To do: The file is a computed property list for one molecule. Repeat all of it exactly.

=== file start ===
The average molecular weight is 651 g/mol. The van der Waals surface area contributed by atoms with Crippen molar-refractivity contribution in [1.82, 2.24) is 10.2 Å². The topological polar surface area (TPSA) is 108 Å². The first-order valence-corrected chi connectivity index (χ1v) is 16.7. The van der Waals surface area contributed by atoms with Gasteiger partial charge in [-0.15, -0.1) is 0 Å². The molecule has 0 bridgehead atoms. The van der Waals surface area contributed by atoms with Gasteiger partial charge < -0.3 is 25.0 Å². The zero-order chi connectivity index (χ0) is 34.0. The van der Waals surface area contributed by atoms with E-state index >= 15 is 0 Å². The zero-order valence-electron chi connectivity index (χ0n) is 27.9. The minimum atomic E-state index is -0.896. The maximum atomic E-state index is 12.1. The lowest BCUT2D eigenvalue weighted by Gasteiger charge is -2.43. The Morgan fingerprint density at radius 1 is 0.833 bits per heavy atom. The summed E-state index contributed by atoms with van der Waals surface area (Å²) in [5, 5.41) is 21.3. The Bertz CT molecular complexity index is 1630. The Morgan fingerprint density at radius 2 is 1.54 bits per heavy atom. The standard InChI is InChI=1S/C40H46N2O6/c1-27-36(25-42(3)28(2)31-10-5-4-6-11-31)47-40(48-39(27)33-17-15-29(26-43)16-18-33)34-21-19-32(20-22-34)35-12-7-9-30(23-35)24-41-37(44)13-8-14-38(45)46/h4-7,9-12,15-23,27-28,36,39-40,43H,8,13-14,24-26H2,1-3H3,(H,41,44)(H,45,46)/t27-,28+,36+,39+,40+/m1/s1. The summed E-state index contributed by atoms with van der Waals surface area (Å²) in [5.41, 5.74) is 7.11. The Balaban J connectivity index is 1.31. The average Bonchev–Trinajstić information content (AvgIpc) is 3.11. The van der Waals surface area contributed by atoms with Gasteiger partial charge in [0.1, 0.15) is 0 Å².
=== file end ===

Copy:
The average molecular weight is 651 g/mol. The van der Waals surface area contributed by atoms with Crippen molar-refractivity contribution in [1.82, 2.24) is 10.2 Å². The topological polar surface area (TPSA) is 108 Å². The first-order valence-corrected chi connectivity index (χ1v) is 16.7. The van der Waals surface area contributed by atoms with Gasteiger partial charge in [-0.15, -0.1) is 0 Å². The molecule has 0 bridgehead atoms. The van der Waals surface area contributed by atoms with Gasteiger partial charge < -0.3 is 25.0 Å². The zero-order chi connectivity index (χ0) is 34.0. The van der Waals surface area contributed by atoms with E-state index >= 15 is 0 Å². The zero-order valence-electron chi connectivity index (χ0n) is 27.9. The minimum atomic E-state index is -0.896. The maximum atomic E-state index is 12.1. The lowest BCUT2D eigenvalue weighted by Gasteiger charge is -2.43. The Morgan fingerprint density at radius 1 is 0.833 bits per heavy atom. The summed E-state index contributed by atoms with van der Waals surface area (Å²) in [5, 5.41) is 21.3. The Bertz CT molecular complexity index is 1630. The Morgan fingerprint density at radius 2 is 1.54 bits per heavy atom. The standard InChI is InChI=1S/C40H46N2O6/c1-27-36(25-42(3)28(2)31-10-5-4-6-11-31)47-40(48-39(27)33-17-15-29(26-43)16-18-33)34-21-19-32(20-22-34)35-12-7-9-30(23-35)24-41-37(44)13-8-14-38(45)46/h4-7,9-12,15-23,27-28,36,39-40,43H,8,13-14,24-26H2,1-3H3,(H,41,44)(H,45,46)/t27-,28+,36+,39+,40+/m1/s1. The summed E-state index contributed by atoms with van der Waals surface area (Å²) in [5.41, 5.74) is 7.11. The Balaban J connectivity index is 1.31. The average Bonchev–Trinajstić information content (AvgIpc) is 3.11. The van der Waals surface area contributed by atoms with Gasteiger partial charge in [0.1, 0.15) is 0 Å².